Mary Giovagnoli, Director the Immigration Policy Center, attended the White House meeting and issued this statement:
"Today's White House meeting demonstrated a genuine commitment to engage in a dialogue that will lead to a smart and workable legislative package. Secretary Napolitano strongly supported the need to bring all undocumented immigrants out of the shadows, streamline naturalization procedures, improve immigration processes that allow immigrants to live and work legally in the U.S., and create smart immigration enforcement mechanisms. Both the President and Secretary Napolitano acknowledged the importance of immigration to our country as well as the need to create a sustainable legal immigration system for the 21st century. We must all remain committed to following through on the dialogue that began today."
For an excellent opinion by Judge Richard Posner (joined by Judges Ripple and Wood), frequent critic of the rulings of the Board of Immigration Appeals, on the definition of "particular social group" for purposes of asylum, see Download 08-3197 opn The case involves the question whether defectors of the Mungiki in Kenya are members of a particular social group. The court disagrees with the reasoning of the BIA and vacates the ruling and remands the case to the Board.
From Sara Sadhwani:
For nearly a decade, reforming our broken immigration system has been a central concern of immigrant communities, including Asian American and Pacific Islander communities. Despite several heated rounds of debate, legislators have been locked in a stalemate and unable to move forward a comprehensive reform package.
Last week, while meeting with leaders from Mexico and Canada, President Obama stated that immigration reform must wait until 2010. For immigrant communities living and working in the shadows of a world without papers, for the millions of families separated sometimes for decades by administrative backlogs, and the thousands of families torn apart by harsh enforcement practices, being punted to 2010 for political convenience isn’t good enough.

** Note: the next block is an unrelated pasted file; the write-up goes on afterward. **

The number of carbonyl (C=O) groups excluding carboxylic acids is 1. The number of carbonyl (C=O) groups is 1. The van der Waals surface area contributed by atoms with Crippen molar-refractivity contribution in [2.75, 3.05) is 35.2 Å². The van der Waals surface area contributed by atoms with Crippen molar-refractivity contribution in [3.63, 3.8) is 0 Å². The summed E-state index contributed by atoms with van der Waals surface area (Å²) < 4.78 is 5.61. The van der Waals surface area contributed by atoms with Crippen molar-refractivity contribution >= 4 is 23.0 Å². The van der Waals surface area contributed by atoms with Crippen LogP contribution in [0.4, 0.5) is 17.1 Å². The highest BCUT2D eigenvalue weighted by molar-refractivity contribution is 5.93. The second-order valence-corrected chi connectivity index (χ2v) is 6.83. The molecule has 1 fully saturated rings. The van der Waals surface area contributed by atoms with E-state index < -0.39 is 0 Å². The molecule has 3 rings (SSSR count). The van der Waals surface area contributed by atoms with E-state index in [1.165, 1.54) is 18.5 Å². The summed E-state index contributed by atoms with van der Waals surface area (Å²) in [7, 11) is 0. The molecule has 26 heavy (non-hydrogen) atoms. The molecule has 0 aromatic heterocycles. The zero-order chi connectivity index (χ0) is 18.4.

This debate has been raging on for several years, without any positive resolution. In December 2005, just before Congress recessed, the then Republican-led house passed a heinously restrictive immigration bill, HR 4437. The “Sensenbrenner bill” as it was dubbed for the author, Wisconsin representative James Sensenbrenner, would have established a long list of enforcement programs targeting the estimated 12 million immigrants living and working in the US without documents. Perhaps the most controversial provision of the bill was making any assistance to an undocumented person a felony, punishable with jail time. The bill did little to nothing to improve the system dysfunctions, such as the more than 10 year backlog many families face waiting to be reunited.
The bill enraged immigrant communities and advocates of human rights, and galvanized faith communities. Spontaneous marches erupted throughout the nation in big cities such as New York and Chicago, but also in small communities throughout the Midwest. On Ash Wednesday, 2006 the Roman Catholic Los Angeles Cardinal Roger Mahony announced that clergy and laity would ignore and defy HR 4437, were it to become law and he encouraged his parishioners to spend the forty days of Lent reflecting on the need for humane immigration reform.
Over the years, we have seen several rounds of debate each one mired in political maneuvering and messaging campaigns. Conservative activists have turned a term like “amnesty” into a dirty word, while political pundits on Fox News and Lou Dobbs have used constant imagery to effectively define all immigrants as young Mexican men crossing the border fence. But as Asian Americans and Pacific Islanders, impacted by the broken immigration system in our daily lives, we know their claims are simply hateful lies.